The Bill, which aims to protect the rights of people infected and affected by HIV along with providing free and complete HIV related treatment to them, was finalized by the Health Ministry way back in 2006. (Agencies)
"HIV positive people face stigma and discrimination in our society and are often denied employment and refused treatment. There have been repeated instances of children of HIV positive people being thrown out of schools. This Bill is very important as it provides protection to them from discrimination in both public and private sector," said Hari Shankar from Delhi Network of Positive People.
"Although the government is providing first line treatment, second line is not reaching every HIV positiveperson who needs it. The third line treatment is not available through the government run programme. Also, important diagnostics like viral load tests are not provided free of cost to everyone," said Pradeep Dutta from Nai Umang Positive Welfare Society.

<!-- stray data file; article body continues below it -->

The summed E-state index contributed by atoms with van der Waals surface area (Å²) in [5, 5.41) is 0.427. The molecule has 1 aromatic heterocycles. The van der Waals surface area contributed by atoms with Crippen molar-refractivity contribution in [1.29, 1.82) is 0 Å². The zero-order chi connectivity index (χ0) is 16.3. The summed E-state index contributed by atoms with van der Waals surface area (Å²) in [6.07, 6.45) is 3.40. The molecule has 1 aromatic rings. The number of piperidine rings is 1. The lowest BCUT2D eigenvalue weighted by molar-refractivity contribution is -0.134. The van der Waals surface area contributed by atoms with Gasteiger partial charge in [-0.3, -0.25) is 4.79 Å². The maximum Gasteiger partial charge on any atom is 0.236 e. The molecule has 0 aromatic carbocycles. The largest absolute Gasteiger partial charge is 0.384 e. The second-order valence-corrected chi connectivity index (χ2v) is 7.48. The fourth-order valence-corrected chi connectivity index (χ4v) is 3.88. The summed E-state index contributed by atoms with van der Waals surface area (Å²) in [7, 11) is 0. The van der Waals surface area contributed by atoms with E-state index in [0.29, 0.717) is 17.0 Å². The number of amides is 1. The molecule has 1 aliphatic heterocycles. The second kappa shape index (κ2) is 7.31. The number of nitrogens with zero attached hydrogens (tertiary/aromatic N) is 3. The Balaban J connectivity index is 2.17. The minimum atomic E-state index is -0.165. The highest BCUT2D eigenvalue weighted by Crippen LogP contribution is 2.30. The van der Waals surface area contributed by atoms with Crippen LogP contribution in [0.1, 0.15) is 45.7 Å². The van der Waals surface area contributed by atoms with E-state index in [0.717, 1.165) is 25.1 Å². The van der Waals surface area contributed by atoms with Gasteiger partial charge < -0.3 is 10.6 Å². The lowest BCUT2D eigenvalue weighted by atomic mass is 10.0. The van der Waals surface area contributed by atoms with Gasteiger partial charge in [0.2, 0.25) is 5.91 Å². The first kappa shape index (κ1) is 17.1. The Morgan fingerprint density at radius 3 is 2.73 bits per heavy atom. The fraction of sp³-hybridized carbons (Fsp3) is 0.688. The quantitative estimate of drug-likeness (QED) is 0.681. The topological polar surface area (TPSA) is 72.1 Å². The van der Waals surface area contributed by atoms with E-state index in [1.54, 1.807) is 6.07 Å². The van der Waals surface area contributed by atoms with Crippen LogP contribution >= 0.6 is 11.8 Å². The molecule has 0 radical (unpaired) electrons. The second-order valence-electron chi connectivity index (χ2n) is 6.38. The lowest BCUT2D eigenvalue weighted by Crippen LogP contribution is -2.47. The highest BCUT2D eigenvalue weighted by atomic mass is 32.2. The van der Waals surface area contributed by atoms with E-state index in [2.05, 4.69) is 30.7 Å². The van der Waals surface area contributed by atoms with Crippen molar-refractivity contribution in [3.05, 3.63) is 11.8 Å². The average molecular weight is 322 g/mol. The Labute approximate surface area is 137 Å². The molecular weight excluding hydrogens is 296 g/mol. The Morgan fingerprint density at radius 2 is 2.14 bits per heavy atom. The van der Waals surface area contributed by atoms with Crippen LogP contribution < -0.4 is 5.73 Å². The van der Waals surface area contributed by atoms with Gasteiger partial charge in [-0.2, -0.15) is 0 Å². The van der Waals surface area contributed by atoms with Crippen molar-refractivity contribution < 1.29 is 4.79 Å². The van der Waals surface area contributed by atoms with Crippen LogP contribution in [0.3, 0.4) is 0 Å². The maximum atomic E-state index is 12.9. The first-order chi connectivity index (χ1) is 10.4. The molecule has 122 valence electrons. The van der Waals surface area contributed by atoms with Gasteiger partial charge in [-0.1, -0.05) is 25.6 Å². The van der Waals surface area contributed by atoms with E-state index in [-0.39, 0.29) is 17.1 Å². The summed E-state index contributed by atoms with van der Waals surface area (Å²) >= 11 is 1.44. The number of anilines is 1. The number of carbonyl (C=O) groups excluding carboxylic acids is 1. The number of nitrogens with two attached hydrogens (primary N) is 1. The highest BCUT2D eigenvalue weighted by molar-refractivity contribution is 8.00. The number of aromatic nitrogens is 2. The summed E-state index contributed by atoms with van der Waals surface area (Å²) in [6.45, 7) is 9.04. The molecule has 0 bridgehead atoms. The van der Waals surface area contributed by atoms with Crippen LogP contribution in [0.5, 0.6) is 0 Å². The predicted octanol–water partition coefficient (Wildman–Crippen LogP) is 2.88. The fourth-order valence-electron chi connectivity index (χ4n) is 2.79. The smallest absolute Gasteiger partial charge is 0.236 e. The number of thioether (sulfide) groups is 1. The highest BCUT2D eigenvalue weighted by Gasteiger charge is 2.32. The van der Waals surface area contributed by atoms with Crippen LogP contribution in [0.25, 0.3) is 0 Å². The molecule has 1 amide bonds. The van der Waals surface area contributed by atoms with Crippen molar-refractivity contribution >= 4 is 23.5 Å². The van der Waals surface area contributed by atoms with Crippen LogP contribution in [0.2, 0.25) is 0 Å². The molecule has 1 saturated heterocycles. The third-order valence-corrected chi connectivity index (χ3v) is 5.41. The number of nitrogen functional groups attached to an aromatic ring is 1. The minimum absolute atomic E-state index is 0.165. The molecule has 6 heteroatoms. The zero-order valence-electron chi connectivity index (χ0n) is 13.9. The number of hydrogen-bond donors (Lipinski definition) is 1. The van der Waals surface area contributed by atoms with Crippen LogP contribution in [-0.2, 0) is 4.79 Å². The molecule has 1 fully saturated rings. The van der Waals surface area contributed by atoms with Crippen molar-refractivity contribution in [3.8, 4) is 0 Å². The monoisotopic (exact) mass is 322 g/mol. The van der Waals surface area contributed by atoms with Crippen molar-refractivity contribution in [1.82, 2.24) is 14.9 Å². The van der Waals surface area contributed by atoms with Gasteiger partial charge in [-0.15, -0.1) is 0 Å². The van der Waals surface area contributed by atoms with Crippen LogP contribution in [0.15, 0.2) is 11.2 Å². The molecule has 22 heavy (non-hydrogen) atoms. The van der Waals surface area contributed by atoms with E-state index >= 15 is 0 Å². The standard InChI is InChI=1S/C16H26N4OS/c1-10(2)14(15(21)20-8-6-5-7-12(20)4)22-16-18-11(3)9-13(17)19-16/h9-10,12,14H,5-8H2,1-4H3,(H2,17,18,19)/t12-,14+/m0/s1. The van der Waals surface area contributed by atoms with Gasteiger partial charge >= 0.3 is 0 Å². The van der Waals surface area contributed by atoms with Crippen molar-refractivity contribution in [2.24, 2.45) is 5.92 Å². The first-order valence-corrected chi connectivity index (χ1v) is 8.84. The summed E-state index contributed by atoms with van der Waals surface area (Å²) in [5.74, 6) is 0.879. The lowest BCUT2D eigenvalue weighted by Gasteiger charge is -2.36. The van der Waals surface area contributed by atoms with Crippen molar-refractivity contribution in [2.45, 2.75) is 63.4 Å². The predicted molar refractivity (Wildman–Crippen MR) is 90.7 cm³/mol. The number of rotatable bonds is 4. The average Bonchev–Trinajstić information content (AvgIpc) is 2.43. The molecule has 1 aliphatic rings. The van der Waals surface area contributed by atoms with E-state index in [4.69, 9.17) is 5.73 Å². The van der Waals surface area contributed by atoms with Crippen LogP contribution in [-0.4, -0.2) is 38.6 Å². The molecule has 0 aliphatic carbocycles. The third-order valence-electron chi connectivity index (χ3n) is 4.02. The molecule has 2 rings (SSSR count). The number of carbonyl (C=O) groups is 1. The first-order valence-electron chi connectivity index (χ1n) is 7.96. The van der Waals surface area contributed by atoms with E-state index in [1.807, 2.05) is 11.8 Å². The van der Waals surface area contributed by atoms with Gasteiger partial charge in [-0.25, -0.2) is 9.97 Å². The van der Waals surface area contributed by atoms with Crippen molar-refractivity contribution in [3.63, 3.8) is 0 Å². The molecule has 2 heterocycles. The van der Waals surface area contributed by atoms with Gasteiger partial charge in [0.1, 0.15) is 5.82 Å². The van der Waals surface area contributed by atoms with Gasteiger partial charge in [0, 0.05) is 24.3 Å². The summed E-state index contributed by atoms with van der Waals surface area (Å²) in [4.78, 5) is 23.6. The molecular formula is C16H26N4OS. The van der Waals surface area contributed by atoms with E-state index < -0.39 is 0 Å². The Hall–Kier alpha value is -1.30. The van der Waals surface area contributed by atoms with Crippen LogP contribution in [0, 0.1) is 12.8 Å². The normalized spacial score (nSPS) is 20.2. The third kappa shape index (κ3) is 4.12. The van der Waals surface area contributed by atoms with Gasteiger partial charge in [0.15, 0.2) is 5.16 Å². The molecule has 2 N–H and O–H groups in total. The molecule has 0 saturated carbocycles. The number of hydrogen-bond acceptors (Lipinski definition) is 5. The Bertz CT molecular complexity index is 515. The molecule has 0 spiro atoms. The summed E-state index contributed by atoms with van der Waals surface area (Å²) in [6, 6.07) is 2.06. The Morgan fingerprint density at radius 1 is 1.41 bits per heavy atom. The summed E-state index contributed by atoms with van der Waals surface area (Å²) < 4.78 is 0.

The Bill was finalized by the Health Ministry in July 2006, and in 2007 it was sent to the Law Ministry. For the next six years, the Bill has been shuttling between the Health Ministry and the Law Ministry.
In October this year, the Law Ministry cleared the Bill and sent it back to the Health Ministry, he said.
"Government should move fast now to ensure that the Bill is tabled in Parliament in the upcoming Winter Session," said Anjali Gopalan from Naz Foundation (India) Trust.
Anand Grover of the Lawyers Collective said that delay in bringing this Bill to the Parliament is totally unacceptable.
The Bill, which aims to protect the rights of people infected and affected by HIV along with providing free and complete HIV related treatment to them, was finalized by the Health Ministry way back in 2006.